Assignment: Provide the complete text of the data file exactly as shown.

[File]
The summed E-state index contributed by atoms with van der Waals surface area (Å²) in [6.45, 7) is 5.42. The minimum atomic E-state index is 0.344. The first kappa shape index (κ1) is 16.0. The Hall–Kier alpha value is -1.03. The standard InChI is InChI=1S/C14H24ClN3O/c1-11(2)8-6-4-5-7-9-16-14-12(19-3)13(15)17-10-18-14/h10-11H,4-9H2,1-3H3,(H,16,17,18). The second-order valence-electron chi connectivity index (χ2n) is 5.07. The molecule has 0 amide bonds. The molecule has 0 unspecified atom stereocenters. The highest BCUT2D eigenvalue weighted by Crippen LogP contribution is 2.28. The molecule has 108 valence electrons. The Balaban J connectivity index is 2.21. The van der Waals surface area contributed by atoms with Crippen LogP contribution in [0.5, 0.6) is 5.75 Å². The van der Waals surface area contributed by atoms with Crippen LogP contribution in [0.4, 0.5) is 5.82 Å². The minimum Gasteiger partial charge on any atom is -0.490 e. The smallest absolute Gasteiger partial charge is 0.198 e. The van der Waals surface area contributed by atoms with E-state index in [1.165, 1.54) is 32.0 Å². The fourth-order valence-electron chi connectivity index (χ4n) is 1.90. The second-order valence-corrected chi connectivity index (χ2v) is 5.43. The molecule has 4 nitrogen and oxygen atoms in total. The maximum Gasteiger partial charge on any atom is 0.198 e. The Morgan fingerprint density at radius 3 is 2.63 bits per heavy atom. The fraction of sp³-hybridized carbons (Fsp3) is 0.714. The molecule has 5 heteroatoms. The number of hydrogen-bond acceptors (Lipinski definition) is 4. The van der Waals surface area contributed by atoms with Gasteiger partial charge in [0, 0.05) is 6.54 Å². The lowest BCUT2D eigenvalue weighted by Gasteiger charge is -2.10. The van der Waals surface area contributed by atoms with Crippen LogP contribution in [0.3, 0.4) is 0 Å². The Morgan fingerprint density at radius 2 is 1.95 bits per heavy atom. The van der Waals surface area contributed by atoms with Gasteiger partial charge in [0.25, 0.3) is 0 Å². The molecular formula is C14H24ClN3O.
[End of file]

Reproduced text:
The summed E-state index contributed by atoms with van der Waals surface area (Å²) in [6.45, 7) is 5.42. The minimum atomic E-state index is 0.344. The first kappa shape index (κ1) is 16.0. The Hall–Kier alpha value is -1.03. The standard InChI is InChI=1S/C14H24ClN3O/c1-11(2)8-6-4-5-7-9-16-14-12(19-3)13(15)17-10-18-14/h10-11H,4-9H2,1-3H3,(H,16,17,18). The second-order valence-electron chi connectivity index (χ2n) is 5.07. The molecule has 0 amide bonds. The molecule has 0 unspecified atom stereocenters. The highest BCUT2D eigenvalue weighted by Crippen LogP contribution is 2.28. The molecule has 108 valence electrons. The Balaban J connectivity index is 2.21. The van der Waals surface area contributed by atoms with Crippen LogP contribution in [0.5, 0.6) is 5.75 Å². The van der Waals surface area contributed by atoms with Crippen LogP contribution in [0.4, 0.5) is 5.82 Å². The minimum Gasteiger partial charge on any atom is -0.490 e. The smallest absolute Gasteiger partial charge is 0.198 e. The van der Waals surface area contributed by atoms with E-state index in [1.165, 1.54) is 32.0 Å². The fourth-order valence-electron chi connectivity index (χ4n) is 1.90. The second-order valence-corrected chi connectivity index (χ2v) is 5.43. The molecule has 4 nitrogen and oxygen atoms in total. The maximum Gasteiger partial charge on any atom is 0.198 e. The Morgan fingerprint density at radius 3 is 2.63 bits per heavy atom. The fraction of sp³-hybridized carbons (Fsp3) is 0.714. The molecule has 5 heteroatoms. The number of hydrogen-bond acceptors (Lipinski definition) is 4. The van der Waals surface area contributed by atoms with Gasteiger partial charge in [0, 0.05) is 6.54 Å². The lowest BCUT2D eigenvalue weighted by Gasteiger charge is -2.10. The van der Waals surface area contributed by atoms with Crippen LogP contribution in [0.3, 0.4) is 0 Å². The Morgan fingerprint density at radius 2 is 1.95 bits per heavy atom. The van der Waals surface area contributed by atoms with Gasteiger partial charge in [0.25, 0.3) is 0 Å². The molecular formula is C14H24ClN3O.